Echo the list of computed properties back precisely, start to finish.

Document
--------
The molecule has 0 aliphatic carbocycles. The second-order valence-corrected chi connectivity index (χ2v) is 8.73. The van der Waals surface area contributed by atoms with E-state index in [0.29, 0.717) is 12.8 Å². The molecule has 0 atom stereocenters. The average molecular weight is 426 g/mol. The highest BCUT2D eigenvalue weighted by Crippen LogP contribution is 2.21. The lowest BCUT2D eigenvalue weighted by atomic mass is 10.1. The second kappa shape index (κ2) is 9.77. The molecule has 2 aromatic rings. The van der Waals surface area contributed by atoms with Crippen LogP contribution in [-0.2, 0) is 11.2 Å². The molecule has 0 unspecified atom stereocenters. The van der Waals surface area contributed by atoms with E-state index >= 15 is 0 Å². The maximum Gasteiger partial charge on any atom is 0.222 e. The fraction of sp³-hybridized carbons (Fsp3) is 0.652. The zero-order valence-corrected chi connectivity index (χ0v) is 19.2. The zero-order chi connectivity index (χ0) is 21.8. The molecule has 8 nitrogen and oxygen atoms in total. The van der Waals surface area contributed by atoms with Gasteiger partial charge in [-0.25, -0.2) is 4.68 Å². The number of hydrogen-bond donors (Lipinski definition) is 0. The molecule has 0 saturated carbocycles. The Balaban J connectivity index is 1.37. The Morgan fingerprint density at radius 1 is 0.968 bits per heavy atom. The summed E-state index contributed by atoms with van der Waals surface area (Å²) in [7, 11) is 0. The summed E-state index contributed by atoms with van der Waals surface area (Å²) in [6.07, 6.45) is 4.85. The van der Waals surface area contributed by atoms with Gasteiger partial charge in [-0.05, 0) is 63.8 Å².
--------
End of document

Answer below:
The molecule has 0 aliphatic carbocycles. The second-order valence-corrected chi connectivity index (χ2v) is 8.73. The van der Waals surface area contributed by atoms with E-state index in [0.29, 0.717) is 12.8 Å². The molecule has 0 atom stereocenters. The average molecular weight is 426 g/mol. The highest BCUT2D eigenvalue weighted by Crippen LogP contribution is 2.21. The lowest BCUT2D eigenvalue weighted by atomic mass is 10.1. The second kappa shape index (κ2) is 9.77. The molecule has 2 aromatic rings. The van der Waals surface area contributed by atoms with Crippen LogP contribution in [-0.2, 0) is 11.2 Å². The molecule has 0 unspecified atom stereocenters. The van der Waals surface area contributed by atoms with E-state index >= 15 is 0 Å². The maximum Gasteiger partial charge on any atom is 0.222 e. The fraction of sp³-hybridized carbons (Fsp3) is 0.652. The zero-order valence-corrected chi connectivity index (χ0v) is 19.2. The zero-order chi connectivity index (χ0) is 21.8. The molecule has 8 nitrogen and oxygen atoms in total. The van der Waals surface area contributed by atoms with Gasteiger partial charge in [-0.25, -0.2) is 4.68 Å². The number of hydrogen-bond donors (Lipinski definition) is 0. The molecule has 0 saturated carbocycles. The Balaban J connectivity index is 1.37. The Morgan fingerprint density at radius 1 is 0.968 bits per heavy atom. The summed E-state index contributed by atoms with van der Waals surface area (Å²) in [7, 11) is 0. The summed E-state index contributed by atoms with van der Waals surface area (Å²) in [6.07, 6.45) is 4.85. The van der Waals surface area contributed by atoms with Gasteiger partial charge in [-0.05, 0) is 63.8 Å².